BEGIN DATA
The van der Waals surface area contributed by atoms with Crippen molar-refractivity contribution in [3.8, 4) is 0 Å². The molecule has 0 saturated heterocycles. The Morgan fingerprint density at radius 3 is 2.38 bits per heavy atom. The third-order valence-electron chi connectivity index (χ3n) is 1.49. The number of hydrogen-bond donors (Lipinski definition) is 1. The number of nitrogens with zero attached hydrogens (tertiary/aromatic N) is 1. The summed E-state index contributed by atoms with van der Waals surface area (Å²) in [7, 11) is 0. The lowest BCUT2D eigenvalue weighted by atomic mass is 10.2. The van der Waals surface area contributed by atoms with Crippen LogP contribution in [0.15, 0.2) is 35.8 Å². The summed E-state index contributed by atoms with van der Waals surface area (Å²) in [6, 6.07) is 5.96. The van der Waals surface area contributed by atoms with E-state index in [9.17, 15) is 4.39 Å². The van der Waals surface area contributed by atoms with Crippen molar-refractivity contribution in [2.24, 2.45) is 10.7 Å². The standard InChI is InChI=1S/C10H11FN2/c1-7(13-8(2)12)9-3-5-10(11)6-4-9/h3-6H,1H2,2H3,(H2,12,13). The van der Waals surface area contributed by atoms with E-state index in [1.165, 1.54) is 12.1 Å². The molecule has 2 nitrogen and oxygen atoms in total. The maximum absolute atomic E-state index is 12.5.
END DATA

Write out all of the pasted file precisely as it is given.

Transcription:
The van der Waals surface area contributed by atoms with Crippen molar-refractivity contribution in [3.8, 4) is 0 Å². The molecule has 0 saturated heterocycles. The Morgan fingerprint density at radius 3 is 2.38 bits per heavy atom. The third-order valence-electron chi connectivity index (χ3n) is 1.49. The number of hydrogen-bond donors (Lipinski definition) is 1. The number of nitrogens with zero attached hydrogens (tertiary/aromatic N) is 1. The summed E-state index contributed by atoms with van der Waals surface area (Å²) in [7, 11) is 0. The lowest BCUT2D eigenvalue weighted by atomic mass is 10.2. The van der Waals surface area contributed by atoms with Crippen LogP contribution in [0.15, 0.2) is 35.8 Å². The summed E-state index contributed by atoms with van der Waals surface area (Å²) in [6, 6.07) is 5.96. The van der Waals surface area contributed by atoms with E-state index in [9.17, 15) is 4.39 Å². The van der Waals surface area contributed by atoms with Crippen molar-refractivity contribution in [2.24, 2.45) is 10.7 Å². The standard InChI is InChI=1S/C10H11FN2/c1-7(13-8(2)12)9-3-5-10(11)6-4-9/h3-6H,1H2,2H3,(H2,12,13). The van der Waals surface area contributed by atoms with E-state index in [1.165, 1.54) is 12.1 Å². The molecule has 2 nitrogen and oxygen atoms in total. The maximum absolute atomic E-state index is 12.5.